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Wasp Nests the Size of Cars Are Taking Over Alabama
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Ah, nature. With giant squids, spiders spinning webs, and fireflies glowing inside of frogs, it never stops surprising us. It seems that yellow jackets—a predatory wasp—are being added to this list. In Alabama, a “super nest” colony of yellow jackets was found in a man’s smokehouse this summer. Scientists are only slightly surprised by this occurrence. In fact, many entomologists (insect scientists) believe that this smokehouse isn’t the only place that’s housing thousands of wasps in muggy Alabama.

According to entomologist Charles Ray, the smokehouse with the super nest contains about 15,000 to 18,000 wasps. For reference, a super nest can be the size of a Volkswagen Beetle, so this is pretty huge. For Ray and other entomologists at the Alabama Cooperative Extension System, what’s surprising is how fast this discovery was made. Super nests aren’t uncommon; typically one or two nests can be found in the summertime. Only in extreme cases are super nests found in high numbers. The last time there was a huge infestation, the System found 90 super nests in 2006. 


Today, there are already 15 super nests spotted in Alabama. Ray and other scientists believe that this number will grow and reach 90 nests, like in 2006. Since, the smokehouse discovery, the System has received more photos of suspected nests. Ray and other entomologists will need to make in person trips to confirm if they are in fact super colonies.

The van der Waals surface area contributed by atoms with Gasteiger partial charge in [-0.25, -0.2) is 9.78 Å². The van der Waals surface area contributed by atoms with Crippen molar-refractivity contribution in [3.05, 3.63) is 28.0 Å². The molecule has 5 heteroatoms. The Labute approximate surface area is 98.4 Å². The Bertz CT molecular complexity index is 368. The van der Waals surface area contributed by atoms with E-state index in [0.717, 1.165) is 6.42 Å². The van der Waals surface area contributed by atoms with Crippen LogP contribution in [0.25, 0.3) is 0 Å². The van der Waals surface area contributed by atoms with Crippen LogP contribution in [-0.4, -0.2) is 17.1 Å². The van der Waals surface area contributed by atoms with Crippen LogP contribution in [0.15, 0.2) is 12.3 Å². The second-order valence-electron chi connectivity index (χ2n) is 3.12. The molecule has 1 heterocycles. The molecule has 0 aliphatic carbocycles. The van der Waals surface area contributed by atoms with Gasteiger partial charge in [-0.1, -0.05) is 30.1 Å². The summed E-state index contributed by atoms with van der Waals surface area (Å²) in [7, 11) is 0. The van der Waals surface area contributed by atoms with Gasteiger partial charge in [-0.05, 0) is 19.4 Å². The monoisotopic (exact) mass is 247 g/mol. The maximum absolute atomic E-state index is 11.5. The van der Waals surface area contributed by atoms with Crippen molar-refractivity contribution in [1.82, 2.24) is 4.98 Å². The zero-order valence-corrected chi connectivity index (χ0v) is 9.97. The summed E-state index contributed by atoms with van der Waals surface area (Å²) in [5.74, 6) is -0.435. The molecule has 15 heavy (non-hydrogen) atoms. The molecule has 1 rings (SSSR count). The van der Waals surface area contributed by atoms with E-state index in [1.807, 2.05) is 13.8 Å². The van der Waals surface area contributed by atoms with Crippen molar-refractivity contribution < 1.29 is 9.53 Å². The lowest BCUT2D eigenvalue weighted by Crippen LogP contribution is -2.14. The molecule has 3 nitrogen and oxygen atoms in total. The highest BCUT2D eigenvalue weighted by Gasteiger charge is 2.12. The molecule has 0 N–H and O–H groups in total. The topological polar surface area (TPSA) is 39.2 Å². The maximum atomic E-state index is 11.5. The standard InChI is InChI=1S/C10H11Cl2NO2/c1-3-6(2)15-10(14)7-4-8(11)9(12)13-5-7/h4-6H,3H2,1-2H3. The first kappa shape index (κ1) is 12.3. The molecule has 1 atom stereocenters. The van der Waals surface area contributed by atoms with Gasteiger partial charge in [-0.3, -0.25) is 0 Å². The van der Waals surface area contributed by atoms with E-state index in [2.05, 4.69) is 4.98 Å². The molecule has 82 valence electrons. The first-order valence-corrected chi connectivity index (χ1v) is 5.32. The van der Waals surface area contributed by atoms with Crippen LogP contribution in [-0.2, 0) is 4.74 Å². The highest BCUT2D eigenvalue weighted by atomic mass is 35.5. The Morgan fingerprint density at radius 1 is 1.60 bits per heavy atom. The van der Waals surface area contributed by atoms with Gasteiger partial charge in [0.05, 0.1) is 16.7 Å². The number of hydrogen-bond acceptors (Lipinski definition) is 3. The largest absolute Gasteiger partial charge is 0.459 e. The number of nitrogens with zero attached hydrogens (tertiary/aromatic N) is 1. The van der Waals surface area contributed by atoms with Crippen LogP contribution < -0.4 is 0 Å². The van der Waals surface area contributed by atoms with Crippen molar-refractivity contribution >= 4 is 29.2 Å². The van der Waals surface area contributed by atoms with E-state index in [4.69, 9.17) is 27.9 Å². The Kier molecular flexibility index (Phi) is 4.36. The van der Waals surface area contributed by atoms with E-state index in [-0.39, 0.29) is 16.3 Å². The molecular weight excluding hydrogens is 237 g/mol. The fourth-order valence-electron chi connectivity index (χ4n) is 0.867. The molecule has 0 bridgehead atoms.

In the meantime, the System is urging residents to call in professionals to take care of the nest extractions. James Barron, the owner of the smokehouse, attempted to get rid of the nest himself with hornet killer. The result? Very aggravated wasps and a subsequent 11 stings. In 2006, three people were seriously injured by yellow jacket attacks. If that isn’t unnerving enough, these wasps are also responsible for almost all stinging deaths in the U.S., too. Basically, you don’t want to mess with them.

You’re probably thinking to yourself: wow, that’s a lot of wasps. Scientists agree—wasp colonies don’t usually get this big and are typically 3,000 to 5,000 strong. Right now, the biggest culprit for this high frequency of super nests is warmer climates in Alabama. Warm weather means less queen wasps die during the winter. With an abundance of these queens, who can lay over 20,000 eggs, it isn’t that surprising that super nests are popping up in the south. Man, we get chills just thinking about it.

As the rest of the summer goes on, it will be interesting to see if the super nests do reach 90 or higher. One thing’s for sure—we’ll be taking all the preventative measures needed to keep these feisty guys away from our homes. 

Featured Image: Marvel Studios / Disney